Breach notification
Report notification of any breaches of unsecured protected health information to affected individuals, the Department of Health and Human Services (HHS), and, in certain circumstances, to the media.

The use of web-based platforms, especially those that are proprietary, makes it difficult for health care entities to meet many of their HIPAA obligations. In other words, telehealth providers may carry a higher risk of potentially violating HIPAA rules when they use web-based platforms such as Skype. In the current regulatory climate, not meeting HIPAA requirements carries greater significance than before given the significant increase in HIPAA enforcement activity.

Recently, a number of organizations (including Open Technology Institute, Reporters Without Borders) signed an open letter to Skype which, among other things, requested that Skype publicly release:

  • Quantitative data regarding the release of Skype user information to third parties, including the number of requests made by governments, the type of data requested, and the proportion of requests with which it complied.
  • Specific details of all user data Skype currently collects.
  • Its data retention policies.
  • Skype's view of what user data third-parties may be able to intercept or retain.
  • Skype's policies related to the disclosure of call metadata in response to subpoenas, and its policies and guidelines for employees when Skype receives and responds to requests for user data from law enforcement and intelligence agencies in the United States and elsewhere.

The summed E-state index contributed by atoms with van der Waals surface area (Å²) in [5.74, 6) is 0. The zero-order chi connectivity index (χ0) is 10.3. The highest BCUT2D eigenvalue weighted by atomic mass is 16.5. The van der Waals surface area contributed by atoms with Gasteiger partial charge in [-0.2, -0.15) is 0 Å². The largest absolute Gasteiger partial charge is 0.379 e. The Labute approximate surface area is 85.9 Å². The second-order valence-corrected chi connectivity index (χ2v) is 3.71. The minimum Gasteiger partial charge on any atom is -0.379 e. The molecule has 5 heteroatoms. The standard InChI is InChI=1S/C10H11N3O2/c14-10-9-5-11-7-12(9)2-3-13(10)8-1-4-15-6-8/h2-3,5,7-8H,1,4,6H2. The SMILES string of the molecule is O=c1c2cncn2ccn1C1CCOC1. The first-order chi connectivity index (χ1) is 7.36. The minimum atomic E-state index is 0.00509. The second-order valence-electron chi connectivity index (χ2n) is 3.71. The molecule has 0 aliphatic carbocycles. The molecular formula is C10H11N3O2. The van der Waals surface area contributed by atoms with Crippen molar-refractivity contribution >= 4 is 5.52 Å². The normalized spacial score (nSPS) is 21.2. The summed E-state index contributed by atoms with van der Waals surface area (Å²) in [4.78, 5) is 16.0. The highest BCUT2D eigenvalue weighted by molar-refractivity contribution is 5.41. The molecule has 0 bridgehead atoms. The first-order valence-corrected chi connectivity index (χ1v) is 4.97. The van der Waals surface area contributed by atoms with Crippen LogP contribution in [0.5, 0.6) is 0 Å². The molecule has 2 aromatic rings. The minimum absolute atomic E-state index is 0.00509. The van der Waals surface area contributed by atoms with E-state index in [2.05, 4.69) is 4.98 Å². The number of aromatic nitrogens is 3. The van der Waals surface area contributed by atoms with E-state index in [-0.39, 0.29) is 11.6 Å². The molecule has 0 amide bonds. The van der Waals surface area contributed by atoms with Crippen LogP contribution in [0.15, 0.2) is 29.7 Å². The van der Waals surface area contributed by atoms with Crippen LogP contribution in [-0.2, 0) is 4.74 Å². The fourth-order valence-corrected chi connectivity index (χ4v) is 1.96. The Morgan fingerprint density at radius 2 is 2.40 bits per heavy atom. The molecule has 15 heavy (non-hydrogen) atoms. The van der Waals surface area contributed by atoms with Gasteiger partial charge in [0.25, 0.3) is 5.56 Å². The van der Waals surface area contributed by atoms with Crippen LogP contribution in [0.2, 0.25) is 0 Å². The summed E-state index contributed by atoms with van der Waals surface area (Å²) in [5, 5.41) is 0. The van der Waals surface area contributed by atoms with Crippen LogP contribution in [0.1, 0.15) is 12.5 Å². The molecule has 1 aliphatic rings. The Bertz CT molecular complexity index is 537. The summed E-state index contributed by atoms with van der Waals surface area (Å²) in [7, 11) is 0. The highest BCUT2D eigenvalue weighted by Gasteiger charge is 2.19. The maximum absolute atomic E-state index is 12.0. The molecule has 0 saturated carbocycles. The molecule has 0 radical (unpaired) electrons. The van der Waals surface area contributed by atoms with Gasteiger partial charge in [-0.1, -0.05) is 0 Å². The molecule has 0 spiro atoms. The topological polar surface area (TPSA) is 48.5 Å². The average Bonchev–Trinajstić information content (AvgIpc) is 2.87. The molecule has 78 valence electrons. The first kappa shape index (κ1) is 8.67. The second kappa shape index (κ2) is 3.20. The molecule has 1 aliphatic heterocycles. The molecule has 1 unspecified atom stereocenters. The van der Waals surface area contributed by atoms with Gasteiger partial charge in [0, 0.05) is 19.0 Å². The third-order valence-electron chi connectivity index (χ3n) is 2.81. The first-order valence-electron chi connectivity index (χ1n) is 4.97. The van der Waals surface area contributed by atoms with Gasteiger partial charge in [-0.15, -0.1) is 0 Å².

The letter highlights the security concerns consistently voiced by many within the privacy and security community. Indeed, late last year, a security flaw was uncovered which allowed Skype accounts to essentially be hijacked—enabling would be hackers to sign up to Skype with email addresses already being used by other Skype users and force password resets for any accounts associated with those emails. For these reasons, many leading information security organizations generally recommend against the use of Skype and similar platforms for communications involving health information. These organizations have concluded that web-based platforms are not secure, and are an inappropriate way by which to communicate with patients—given that health information is often times exchanged in such encounters. None of the concerns highlighted, however, mean that a telehealth professional should not use Skype to engage with patients—only that they understand the greater liability risks involved. For telehealth providers who decide to use Skype, there are a number of considerations they should review to better protect themselves from potential HIPAA liability:

  • Request audit, breach notification, and other information from web based platform providers.
  • Have patients sign a HIPAA authorization and a separate informed consent as part of intake procedures.
  • Develop specific procedures and protocols regarding use of web-based platforms (interrupted transmissions, backups, etc.).
  • Formally train the workforce on the use of these platforms.
  • Exclude the use of these platforms for vulnerable populations (i.e., severely mentally ill, minors, those with protected conditions such as HIV).
  • Limit to certain clinical uses (i.e., only intake or follow up).
  • Use secure platforms with audit trail, breach notification, other capabilities.Even if practitioners take these and other steps it may not insulate them from potential HIPAA liability (not to mention state privacy and security laws). Thus, to the extent that a provider can use fully encrypted, non web-based and secure technology, they should do so. These services are usually not free, however. But the fact that Skype is free does not make it appropriate for use by health care practitioners.